How to Resolve Crashing From Userspace Watchdog Timeout
Apple has not released any information about this bug because it is probably busy with the release of macOS Big Sur. So if you’re experiencing multiple crashes from userspace watchdog timeout, here are some of the solutions you can try:
Step 1: Power Cycle Your Mac.
A simple restart will not fix this error because it will probably just keep on coming back. What you need to do is power cycle your Mac by following the steps below:
- Remove all the external devices and peripherals connected to your Mac, such as the power cable, mouse, keyboard, external monitor or TV.
- For laptops, take out the removable battery, if possible.
- Press and hold the power button on your Mac for at least 10 seconds. This should drain out the static electricity on your device.
- Plug in all the cables back and turn on your Mac.
Performing power cycle usually resolves simple crashing, freezing and other issues on your Mac.
Step 2: Disable Screen Saver.
Sometimes your screen saver can cause trouble more than it’s worth. If this is the case, you should try turning it off to see if it makes any difference:
- Go to Apple menu > System Preferences.
- Click on Desktop and Screen Saver.
- In the Screen Saver tab, click the Start after dropdown at the bottom, then choose Never.
Step 3: Modify Your Energy Saver Settings.
Making some changes to your Energy Saver preferences can also help.
- Go to Apple menu > System Preferences.
- Click on Energy Saver.
- In Turn display off after, drag the slider to NEVER.
- Tick off Prevent computer from sleeping automatically when the screen is off.
Step 4: Disconnect External Devices.
If you’re using multiple monitors or external monitors, disconnect them and restart your Mac to see if the error appears. If it does not have pop up, then the automatic graphics switching is causing the userspace watchdog timeout error to occur.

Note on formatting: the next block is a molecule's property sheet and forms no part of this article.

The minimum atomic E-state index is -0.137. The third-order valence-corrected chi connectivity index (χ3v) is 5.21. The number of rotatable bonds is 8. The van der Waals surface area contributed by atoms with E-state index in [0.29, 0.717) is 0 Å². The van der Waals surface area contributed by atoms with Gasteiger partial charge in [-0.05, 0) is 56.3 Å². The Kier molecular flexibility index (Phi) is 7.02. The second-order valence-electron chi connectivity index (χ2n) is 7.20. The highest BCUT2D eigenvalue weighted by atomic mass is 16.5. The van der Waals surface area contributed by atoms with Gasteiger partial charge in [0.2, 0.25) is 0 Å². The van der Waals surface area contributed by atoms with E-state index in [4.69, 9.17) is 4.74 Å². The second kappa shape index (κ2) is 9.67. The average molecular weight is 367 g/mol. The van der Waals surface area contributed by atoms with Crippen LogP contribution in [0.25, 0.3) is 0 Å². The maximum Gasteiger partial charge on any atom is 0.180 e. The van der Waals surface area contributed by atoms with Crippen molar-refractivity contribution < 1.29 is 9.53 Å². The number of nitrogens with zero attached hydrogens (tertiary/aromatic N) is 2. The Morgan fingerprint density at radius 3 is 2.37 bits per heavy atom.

If you’re not using an external monitor but an external HDD instead, you should try the same. The error might be triggered whenever you try to access the external drive, such as when Time Machine is performing a backup.
Step 5: Reset Your PRAM/NVRAM and SMC.
To reset your Mac’s PRAM/NVRAM, follow these steps:
- Turn off your Mac.
- Restart your Mac, then press and hold the Option + Command + P + R keys together.
- Hold these keys down until the computer reboots and you hear the startup sound.
To reset your Mac’s SMC, follow these steps:
- Shut down your Mac.
- Press and hold the left Shift + Control + Option keys, then press the power button.
- Hold these keys for about 10-15 seconds.
- Release all keys, then press the power button again to start your Mac.
While you’re at it, you might want to consider using a third-party tool like cleaning up your Mac to get rid of elements that might be interfering with your processes. However, bear in mind that this isn’t a guaranteed solution and you should consider the security and reliability of any third-party tool before using it.
If all the solutions above don’t work, a possible last resort could be to downgrade to macOS Mojave. However, this option should be carefully considered as it may involve data loss and compatibility issues. It’s also important to note that this option only applies to older Mac models. Macs that were shipped with macOS Catalina pre-installed won’t be able to downgrade to Mojave.